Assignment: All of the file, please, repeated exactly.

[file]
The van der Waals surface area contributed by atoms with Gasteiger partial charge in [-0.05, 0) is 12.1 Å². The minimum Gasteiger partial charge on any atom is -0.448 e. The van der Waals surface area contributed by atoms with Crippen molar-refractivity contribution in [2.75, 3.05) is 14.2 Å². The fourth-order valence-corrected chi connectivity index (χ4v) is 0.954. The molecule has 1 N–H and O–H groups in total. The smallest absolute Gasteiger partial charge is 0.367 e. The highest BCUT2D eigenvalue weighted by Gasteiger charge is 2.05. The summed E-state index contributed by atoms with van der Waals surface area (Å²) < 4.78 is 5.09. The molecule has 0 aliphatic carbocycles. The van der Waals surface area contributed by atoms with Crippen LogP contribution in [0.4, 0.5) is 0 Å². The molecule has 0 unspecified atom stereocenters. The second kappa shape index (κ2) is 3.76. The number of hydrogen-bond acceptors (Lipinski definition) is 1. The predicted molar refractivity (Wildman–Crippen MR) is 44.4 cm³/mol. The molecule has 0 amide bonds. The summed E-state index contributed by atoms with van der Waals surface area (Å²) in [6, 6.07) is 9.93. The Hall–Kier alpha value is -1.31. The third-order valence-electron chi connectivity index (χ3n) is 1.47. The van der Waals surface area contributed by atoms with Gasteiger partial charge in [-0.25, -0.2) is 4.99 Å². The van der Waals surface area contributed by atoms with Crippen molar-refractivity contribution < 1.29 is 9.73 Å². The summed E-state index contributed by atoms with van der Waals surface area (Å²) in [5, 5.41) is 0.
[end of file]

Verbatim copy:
The van der Waals surface area contributed by atoms with Gasteiger partial charge in [-0.05, 0) is 12.1 Å². The minimum Gasteiger partial charge on any atom is -0.448 e. The van der Waals surface area contributed by atoms with Crippen molar-refractivity contribution in [2.75, 3.05) is 14.2 Å². The fourth-order valence-corrected chi connectivity index (χ4v) is 0.954. The molecule has 1 N–H and O–H groups in total. The smallest absolute Gasteiger partial charge is 0.367 e. The highest BCUT2D eigenvalue weighted by Gasteiger charge is 2.05. The summed E-state index contributed by atoms with van der Waals surface area (Å²) < 4.78 is 5.09. The molecule has 0 aliphatic carbocycles. The van der Waals surface area contributed by atoms with Crippen LogP contribution in [0.4, 0.5) is 0 Å². The molecule has 0 unspecified atom stereocenters. The second kappa shape index (κ2) is 3.76. The number of hydrogen-bond acceptors (Lipinski definition) is 1. The predicted molar refractivity (Wildman–Crippen MR) is 44.4 cm³/mol. The molecule has 0 amide bonds. The summed E-state index contributed by atoms with van der Waals surface area (Å²) in [6, 6.07) is 9.93. The Hall–Kier alpha value is -1.31. The third-order valence-electron chi connectivity index (χ3n) is 1.47. The van der Waals surface area contributed by atoms with Gasteiger partial charge in [-0.25, -0.2) is 4.99 Å². The van der Waals surface area contributed by atoms with Crippen molar-refractivity contribution < 1.29 is 9.73 Å². The summed E-state index contributed by atoms with van der Waals surface area (Å²) in [5, 5.41) is 0.